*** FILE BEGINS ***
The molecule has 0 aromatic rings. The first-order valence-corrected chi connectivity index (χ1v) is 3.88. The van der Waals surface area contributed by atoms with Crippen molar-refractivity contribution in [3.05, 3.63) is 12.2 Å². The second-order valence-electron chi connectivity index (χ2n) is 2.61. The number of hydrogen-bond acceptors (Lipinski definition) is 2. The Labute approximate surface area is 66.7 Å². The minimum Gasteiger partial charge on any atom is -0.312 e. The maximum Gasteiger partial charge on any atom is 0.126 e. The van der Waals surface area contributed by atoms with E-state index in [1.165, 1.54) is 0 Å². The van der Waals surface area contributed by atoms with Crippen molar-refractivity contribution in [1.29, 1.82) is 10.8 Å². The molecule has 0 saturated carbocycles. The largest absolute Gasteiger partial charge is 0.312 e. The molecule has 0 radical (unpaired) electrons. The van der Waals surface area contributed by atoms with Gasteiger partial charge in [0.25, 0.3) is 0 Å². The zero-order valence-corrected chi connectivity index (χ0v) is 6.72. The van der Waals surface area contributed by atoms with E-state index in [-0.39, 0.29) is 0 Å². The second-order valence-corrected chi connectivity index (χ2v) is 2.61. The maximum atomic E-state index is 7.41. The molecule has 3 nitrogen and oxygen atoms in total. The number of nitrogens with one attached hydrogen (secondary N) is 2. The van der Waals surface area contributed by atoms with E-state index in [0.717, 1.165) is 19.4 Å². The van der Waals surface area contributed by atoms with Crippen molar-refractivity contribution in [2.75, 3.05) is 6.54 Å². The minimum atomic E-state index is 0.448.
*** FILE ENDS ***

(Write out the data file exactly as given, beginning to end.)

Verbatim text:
The molecule has 0 aromatic rings. The first-order valence-corrected chi connectivity index (χ1v) is 3.88. The van der Waals surface area contributed by atoms with Crippen molar-refractivity contribution in [3.05, 3.63) is 12.2 Å². The second-order valence-electron chi connectivity index (χ2n) is 2.61. The number of hydrogen-bond acceptors (Lipinski definition) is 2. The Labute approximate surface area is 66.7 Å². The minimum Gasteiger partial charge on any atom is -0.312 e. The maximum Gasteiger partial charge on any atom is 0.126 e. The van der Waals surface area contributed by atoms with E-state index in [1.165, 1.54) is 0 Å². The van der Waals surface area contributed by atoms with Crippen molar-refractivity contribution in [1.29, 1.82) is 10.8 Å². The molecule has 0 saturated carbocycles. The largest absolute Gasteiger partial charge is 0.312 e. The molecule has 0 radical (unpaired) electrons. The van der Waals surface area contributed by atoms with Gasteiger partial charge in [0.25, 0.3) is 0 Å². The zero-order valence-corrected chi connectivity index (χ0v) is 6.72. The van der Waals surface area contributed by atoms with E-state index in [-0.39, 0.29) is 0 Å². The second-order valence-corrected chi connectivity index (χ2v) is 2.61. The maximum atomic E-state index is 7.41. The molecule has 3 nitrogen and oxygen atoms in total. The number of nitrogens with one attached hydrogen (secondary N) is 2. The van der Waals surface area contributed by atoms with E-state index in [0.717, 1.165) is 19.4 Å². The van der Waals surface area contributed by atoms with Crippen molar-refractivity contribution in [2.75, 3.05) is 6.54 Å². The minimum atomic E-state index is 0.448.